LONDON (Reuters) - A man accused of plotting to kill British Prime Minister Theresa May pleaded not guilty to terrorism charges in a London court on Friday.
Naa’imur Rahman is accused of planning to detonate an explosive device at the gates of Downing Street to gain access to May’s office and kill her in the ensuing chaos.
He appeared by video link at London’s Old Bailey central criminal court ahead of his trial which is due to start next month.
Rahman has been accused of conducting reconnaissance of Downing Street and planning to use a bag fitted with an explosive device in preparations for “committing attacks against persons in the United Kingdom”, according to a charge sheet.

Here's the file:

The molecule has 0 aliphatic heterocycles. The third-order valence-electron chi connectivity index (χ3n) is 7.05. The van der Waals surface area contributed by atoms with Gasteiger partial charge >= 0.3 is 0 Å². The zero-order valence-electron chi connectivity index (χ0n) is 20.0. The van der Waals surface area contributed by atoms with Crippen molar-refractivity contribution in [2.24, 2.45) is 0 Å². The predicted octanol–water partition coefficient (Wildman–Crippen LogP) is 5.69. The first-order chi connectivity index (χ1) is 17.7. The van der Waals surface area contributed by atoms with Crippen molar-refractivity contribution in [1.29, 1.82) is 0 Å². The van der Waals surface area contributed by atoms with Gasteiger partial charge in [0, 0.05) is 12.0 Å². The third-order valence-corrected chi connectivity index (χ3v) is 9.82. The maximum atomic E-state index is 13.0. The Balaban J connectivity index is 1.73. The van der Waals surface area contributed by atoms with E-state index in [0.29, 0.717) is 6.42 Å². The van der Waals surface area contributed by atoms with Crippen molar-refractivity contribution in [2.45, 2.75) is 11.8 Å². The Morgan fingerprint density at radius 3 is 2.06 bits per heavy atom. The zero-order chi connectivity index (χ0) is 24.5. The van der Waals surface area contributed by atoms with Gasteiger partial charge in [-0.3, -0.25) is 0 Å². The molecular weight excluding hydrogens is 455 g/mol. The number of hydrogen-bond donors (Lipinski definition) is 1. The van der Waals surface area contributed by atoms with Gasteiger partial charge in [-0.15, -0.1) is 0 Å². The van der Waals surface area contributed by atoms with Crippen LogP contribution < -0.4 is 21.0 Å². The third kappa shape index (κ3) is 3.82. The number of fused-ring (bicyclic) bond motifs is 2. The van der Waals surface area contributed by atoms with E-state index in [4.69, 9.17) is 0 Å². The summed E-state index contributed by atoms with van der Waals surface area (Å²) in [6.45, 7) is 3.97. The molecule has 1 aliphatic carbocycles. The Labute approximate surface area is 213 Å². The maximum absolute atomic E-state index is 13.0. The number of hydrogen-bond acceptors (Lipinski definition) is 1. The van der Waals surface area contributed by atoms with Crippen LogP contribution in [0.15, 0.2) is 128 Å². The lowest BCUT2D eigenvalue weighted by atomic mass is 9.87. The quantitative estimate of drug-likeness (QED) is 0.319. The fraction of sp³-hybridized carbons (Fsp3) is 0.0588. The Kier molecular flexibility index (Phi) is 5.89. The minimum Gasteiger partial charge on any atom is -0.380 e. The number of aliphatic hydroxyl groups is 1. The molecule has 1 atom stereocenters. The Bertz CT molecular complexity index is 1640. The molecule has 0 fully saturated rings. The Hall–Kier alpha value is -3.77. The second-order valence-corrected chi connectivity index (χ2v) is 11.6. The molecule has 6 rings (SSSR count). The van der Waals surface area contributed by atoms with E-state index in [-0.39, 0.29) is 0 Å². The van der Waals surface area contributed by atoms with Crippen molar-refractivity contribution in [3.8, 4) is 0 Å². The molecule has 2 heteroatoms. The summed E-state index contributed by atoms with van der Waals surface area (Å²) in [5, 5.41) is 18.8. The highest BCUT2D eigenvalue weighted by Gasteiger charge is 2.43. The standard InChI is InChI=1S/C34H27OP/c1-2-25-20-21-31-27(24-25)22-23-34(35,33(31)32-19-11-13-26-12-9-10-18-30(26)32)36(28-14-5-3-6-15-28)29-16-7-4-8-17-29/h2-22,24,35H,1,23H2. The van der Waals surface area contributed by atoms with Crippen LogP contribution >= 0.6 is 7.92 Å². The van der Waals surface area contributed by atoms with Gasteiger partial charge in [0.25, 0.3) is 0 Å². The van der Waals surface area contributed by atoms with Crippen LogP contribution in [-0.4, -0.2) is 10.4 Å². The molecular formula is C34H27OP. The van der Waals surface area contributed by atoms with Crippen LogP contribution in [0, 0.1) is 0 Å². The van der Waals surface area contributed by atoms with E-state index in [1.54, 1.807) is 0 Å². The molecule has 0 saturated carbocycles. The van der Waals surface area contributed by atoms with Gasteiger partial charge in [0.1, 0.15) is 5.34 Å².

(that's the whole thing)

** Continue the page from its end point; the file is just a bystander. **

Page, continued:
Rahman, who was arrested in November, is also accused of helping another man, Mohammad Imran, to join the Islamic State militant group by recording and sending him a sponsorship video.
Imran pleaded not guilty on Friday to a charge of planning to travel to Libya to join Islamic State, possessing the video made by Rahman, conducting research into travel options and having terrorist publications.
Rahman, from north London, has said he is British-Bangladeshi, while Imran has said he is British.
Reporting by Andy Bruce; Writing by William Schomberg; Editing by Richard Balmforth